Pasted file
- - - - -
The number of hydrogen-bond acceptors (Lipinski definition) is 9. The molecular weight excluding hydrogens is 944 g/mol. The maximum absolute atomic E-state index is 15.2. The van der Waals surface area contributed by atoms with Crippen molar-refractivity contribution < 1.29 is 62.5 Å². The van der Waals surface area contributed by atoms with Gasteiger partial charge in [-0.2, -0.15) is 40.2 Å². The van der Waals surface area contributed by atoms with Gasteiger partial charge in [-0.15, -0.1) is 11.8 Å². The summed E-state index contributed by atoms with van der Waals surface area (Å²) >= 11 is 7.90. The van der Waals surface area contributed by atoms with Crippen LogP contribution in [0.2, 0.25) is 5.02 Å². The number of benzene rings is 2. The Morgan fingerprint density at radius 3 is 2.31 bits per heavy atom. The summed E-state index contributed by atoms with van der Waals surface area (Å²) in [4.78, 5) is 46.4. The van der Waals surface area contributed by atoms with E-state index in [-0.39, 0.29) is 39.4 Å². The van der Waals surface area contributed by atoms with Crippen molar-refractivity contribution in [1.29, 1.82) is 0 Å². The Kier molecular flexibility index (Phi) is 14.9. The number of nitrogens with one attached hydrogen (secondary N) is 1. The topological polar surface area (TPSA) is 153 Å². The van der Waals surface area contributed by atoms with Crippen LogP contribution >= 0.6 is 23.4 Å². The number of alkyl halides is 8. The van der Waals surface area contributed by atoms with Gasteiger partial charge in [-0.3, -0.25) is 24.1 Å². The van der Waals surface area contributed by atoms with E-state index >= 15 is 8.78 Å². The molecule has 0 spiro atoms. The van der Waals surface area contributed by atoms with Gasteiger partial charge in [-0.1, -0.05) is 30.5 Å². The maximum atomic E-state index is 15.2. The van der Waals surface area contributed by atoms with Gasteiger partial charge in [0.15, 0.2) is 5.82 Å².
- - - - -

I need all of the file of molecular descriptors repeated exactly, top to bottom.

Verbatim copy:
The number of hydrogen-bond acceptors (Lipinski definition) is 9. The molecular weight excluding hydrogens is 944 g/mol. The maximum absolute atomic E-state index is 15.2. The van der Waals surface area contributed by atoms with Crippen molar-refractivity contribution < 1.29 is 62.5 Å². The van der Waals surface area contributed by atoms with Gasteiger partial charge in [-0.2, -0.15) is 40.2 Å². The van der Waals surface area contributed by atoms with Gasteiger partial charge in [-0.15, -0.1) is 11.8 Å². The summed E-state index contributed by atoms with van der Waals surface area (Å²) >= 11 is 7.90. The van der Waals surface area contributed by atoms with Crippen LogP contribution in [0.2, 0.25) is 5.02 Å². The number of benzene rings is 2. The Morgan fingerprint density at radius 3 is 2.31 bits per heavy atom. The summed E-state index contributed by atoms with van der Waals surface area (Å²) in [4.78, 5) is 46.4. The van der Waals surface area contributed by atoms with E-state index in [-0.39, 0.29) is 39.4 Å². The van der Waals surface area contributed by atoms with Crippen molar-refractivity contribution in [1.29, 1.82) is 0 Å². The Kier molecular flexibility index (Phi) is 14.9. The number of nitrogens with one attached hydrogen (secondary N) is 1. The topological polar surface area (TPSA) is 153 Å². The van der Waals surface area contributed by atoms with Crippen LogP contribution >= 0.6 is 23.4 Å². The number of alkyl halides is 8. The van der Waals surface area contributed by atoms with Gasteiger partial charge in [-0.3, -0.25) is 24.1 Å². The van der Waals surface area contributed by atoms with E-state index >= 15 is 8.78 Å². The molecule has 0 spiro atoms. The van der Waals surface area contributed by atoms with Gasteiger partial charge in [-0.1, -0.05) is 30.5 Å². The maximum atomic E-state index is 15.2. The van der Waals surface area contributed by atoms with Gasteiger partial charge in [0.15, 0.2) is 5.82 Å².